Dictionary of National Biography, 1885-1900/Lee, William (d.1610?)

LEE, WILLIAM (d. 1610?), inventor of the stocking-frame, a native in all probability of Calverton, Nottinghamshire, where he is said to have been heir to 'a pretty freehold,' was matriculated as a sizar of Christ's College, Cambridge, in May 1579. Subsequently he removed to St. John's College, and proceeded B.A. in 1582-3. It is probable that he commenced M.A. in 1086 (Cooper, Athenæ Cantabr. iii. 38). In 1589 he was either curate or incumbent of Calverton, and invented the stocking-frame there. One of the traditions is that he acquired an aversion to hand-knitting because a young woman to whom he was paying his addresses at or near Calverton seemed, when he visited her, to be always more mindful of her knitting than of his presence. He taught his brother James and others to work under him, and for two years practised his new art at Calverton. He then removed the machine to Bunhill Fields, St. Luke's, London, and Queen Elizabeth, to whose notice it had been brought by Lord Hunsdon, came to see it in action. She was, however, disappointed by the coarseness of the work, having hoped that he would make silk stockings, and refused to grant the patent of monopoly which Hunsdon asked. Lee now altered the machine, and in 1596 produced a pair of silk stockings, which he presented to the queen. But both Elizabeth and James I feared that the invention would prejudice the hand-knitters, and it was consequently discouraged. Henry IV invited Lee to settle in France, promising him great rewards. Accordingly, he, his brother, and nine workmen established themselves with as many frames at Rouen, where they carried on the manufacture of stockings with success and approbation, under the king's protection. The assassination of Henry IV and the troubles which ensued in France disappointed Lee's hopes of obtaining promised privileges; and he died of grief at Paris in or soon after 1610. Uponhis death seven of his workmen returned to England, and they, with one Aston of Calverton, who had been Lee's apprentice, laid the foundation of the manufacture in this country.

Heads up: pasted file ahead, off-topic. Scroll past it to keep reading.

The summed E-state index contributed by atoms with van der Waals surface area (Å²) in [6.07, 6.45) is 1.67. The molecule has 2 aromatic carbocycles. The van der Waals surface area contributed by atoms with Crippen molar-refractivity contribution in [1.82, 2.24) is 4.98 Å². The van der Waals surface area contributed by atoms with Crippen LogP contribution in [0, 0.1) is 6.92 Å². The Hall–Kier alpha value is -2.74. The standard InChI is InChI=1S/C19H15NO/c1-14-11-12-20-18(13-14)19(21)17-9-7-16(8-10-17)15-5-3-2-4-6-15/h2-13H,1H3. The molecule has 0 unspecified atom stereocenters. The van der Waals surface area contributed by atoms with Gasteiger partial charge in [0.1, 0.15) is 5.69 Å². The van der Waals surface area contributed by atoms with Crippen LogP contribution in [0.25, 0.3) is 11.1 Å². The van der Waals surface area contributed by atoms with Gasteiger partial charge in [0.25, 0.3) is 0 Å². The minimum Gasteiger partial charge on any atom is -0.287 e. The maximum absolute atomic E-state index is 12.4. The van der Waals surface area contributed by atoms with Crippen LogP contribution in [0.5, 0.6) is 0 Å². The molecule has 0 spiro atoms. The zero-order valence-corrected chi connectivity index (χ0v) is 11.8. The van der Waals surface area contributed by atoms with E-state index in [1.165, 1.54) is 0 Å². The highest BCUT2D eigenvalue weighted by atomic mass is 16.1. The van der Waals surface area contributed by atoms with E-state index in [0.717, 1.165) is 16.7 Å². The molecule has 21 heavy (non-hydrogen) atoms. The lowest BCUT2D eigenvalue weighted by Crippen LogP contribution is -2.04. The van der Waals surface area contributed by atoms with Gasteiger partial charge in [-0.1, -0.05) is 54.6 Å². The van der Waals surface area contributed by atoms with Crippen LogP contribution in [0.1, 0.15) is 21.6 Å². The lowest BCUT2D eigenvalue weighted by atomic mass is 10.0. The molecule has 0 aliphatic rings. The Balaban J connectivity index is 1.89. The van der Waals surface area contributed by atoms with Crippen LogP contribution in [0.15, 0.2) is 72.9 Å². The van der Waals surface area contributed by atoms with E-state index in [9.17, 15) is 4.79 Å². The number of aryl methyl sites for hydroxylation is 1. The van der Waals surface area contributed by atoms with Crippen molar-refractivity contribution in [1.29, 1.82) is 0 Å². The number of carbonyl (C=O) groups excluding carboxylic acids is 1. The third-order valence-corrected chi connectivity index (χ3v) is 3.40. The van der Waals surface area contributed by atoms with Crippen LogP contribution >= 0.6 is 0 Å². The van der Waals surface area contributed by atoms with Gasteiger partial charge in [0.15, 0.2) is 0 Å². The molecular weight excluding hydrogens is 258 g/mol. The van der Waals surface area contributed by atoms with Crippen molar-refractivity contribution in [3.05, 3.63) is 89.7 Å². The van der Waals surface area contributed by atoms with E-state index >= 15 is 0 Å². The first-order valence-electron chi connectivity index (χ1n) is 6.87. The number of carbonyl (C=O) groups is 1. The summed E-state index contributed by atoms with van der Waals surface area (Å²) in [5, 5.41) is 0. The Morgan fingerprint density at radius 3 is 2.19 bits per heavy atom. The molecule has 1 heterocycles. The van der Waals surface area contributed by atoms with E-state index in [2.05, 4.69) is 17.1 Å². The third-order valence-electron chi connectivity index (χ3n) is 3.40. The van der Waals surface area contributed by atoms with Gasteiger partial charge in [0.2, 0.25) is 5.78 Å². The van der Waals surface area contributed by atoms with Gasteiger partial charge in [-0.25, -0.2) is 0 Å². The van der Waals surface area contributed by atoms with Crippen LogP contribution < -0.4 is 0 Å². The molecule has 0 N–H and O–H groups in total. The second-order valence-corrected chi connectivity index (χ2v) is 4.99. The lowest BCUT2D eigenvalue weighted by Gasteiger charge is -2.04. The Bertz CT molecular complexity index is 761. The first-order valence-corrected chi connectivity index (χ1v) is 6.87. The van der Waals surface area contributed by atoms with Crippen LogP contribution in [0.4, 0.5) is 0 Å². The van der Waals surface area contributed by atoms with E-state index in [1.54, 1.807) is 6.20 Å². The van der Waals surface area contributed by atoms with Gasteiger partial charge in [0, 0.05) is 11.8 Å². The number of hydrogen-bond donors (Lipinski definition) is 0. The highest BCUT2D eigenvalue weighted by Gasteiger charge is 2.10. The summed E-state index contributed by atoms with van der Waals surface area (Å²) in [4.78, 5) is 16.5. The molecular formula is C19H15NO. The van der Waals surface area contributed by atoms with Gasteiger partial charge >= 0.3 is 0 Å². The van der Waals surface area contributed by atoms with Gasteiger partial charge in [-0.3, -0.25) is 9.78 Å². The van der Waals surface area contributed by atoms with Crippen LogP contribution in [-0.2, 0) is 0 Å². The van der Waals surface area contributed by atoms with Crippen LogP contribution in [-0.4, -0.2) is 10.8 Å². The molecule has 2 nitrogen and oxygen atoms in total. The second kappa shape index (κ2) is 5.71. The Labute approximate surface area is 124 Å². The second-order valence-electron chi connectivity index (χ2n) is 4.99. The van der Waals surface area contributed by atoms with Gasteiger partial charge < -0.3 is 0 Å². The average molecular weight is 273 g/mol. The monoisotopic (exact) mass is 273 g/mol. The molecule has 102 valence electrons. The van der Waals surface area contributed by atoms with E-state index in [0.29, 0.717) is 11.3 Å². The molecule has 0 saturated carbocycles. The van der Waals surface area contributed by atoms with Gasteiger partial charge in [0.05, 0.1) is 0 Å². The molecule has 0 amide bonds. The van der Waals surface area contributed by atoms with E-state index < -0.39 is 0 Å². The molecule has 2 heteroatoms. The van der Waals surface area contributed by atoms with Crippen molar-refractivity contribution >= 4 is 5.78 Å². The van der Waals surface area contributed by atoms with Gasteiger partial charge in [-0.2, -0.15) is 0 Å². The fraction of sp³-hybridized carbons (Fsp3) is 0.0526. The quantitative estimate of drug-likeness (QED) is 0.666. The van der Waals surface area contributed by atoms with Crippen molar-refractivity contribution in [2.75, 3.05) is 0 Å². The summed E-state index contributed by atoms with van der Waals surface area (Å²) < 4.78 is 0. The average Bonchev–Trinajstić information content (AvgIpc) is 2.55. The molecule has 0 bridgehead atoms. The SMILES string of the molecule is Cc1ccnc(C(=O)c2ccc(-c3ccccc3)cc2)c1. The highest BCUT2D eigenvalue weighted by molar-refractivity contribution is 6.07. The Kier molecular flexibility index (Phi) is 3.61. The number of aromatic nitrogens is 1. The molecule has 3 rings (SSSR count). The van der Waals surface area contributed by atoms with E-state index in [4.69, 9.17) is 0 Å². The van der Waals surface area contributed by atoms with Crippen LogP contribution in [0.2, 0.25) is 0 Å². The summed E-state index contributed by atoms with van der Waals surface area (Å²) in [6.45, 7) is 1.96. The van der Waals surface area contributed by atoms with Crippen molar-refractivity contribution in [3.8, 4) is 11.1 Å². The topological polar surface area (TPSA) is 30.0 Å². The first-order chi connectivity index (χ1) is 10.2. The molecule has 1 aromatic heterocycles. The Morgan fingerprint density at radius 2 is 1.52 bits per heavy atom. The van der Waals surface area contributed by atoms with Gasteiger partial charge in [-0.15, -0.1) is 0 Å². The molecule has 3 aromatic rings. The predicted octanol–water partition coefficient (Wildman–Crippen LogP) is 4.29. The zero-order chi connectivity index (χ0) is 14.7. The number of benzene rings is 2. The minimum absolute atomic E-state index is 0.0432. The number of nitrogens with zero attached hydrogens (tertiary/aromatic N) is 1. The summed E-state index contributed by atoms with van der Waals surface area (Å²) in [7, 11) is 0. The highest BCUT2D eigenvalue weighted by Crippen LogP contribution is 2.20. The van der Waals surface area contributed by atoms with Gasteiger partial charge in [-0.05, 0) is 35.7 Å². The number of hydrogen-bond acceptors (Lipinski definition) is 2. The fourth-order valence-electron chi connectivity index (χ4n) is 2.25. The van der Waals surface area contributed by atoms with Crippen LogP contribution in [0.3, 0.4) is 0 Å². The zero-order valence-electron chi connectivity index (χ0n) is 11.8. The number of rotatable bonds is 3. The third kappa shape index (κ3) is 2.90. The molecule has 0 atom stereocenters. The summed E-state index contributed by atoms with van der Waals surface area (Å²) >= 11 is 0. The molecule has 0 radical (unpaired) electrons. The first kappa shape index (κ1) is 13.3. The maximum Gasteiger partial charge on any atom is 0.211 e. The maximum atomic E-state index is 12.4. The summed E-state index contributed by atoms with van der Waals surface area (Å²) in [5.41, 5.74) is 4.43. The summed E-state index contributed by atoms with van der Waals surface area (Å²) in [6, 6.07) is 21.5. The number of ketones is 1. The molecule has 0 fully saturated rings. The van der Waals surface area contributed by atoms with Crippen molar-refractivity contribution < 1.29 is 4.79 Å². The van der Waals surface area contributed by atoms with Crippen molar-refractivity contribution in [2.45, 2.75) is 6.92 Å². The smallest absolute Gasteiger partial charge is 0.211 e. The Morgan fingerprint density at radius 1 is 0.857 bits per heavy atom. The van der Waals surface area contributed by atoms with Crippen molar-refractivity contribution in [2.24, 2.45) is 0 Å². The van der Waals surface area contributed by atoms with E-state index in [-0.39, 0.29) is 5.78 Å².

In the Stocking Weavers' Hall, Red Cross Street, London, there was formerly a picture, by Balderston, representing a man in collegiate costume in the act of pointing to an iron stocking-frame, and addressing a woman who was knitting with needles bynand. It bore this inscription: 'In the year 1589 the ingenious William Lee, A.M., of St. John's College, Cambridge, devised the profitable art for stockings (but being despised, went to France), yet of iron to himself, but to us and to others of gold; in memory of whom this is here painted.' The original picture seems to be lost. An engraving from it is in the 'Gallery of Portraits of Inventors, Discoverers, and Introducers of Useful Arts in the Museum of the Commissioners of Patents at South Kensington.'

The 'Origin of the Stocking-Loom' formed the subject of a painting by Alfred Elmore, A.R.A., exhibited in 1847 at the Royal Academy. The picture has been engraved by F. Holl.

[Cornelius Brown's Lives of Nottinghamshire Worthies, pp. 121–7; Beckmann's Hist. of Inventions (Francis and Griffith), ii. 368–76; Cat. of Gallery of Portraits of Inventors, &c., 5th edit. pp. 16–18; Deering's Nottingham, pp. 99, 303; Henson's Hist. of the Framework Knitters, i. 38–52; Hunter's Hallamshire, p. 141; Illustrated Exhibitor, p. 107; Letters written by Eminent Persons, 1813, ii. 432; Seymour's London, i. 603; Shuttleworth's Accounts, p. 1017; Thoroton's Nottinghamshire, p. 297.]

T. C.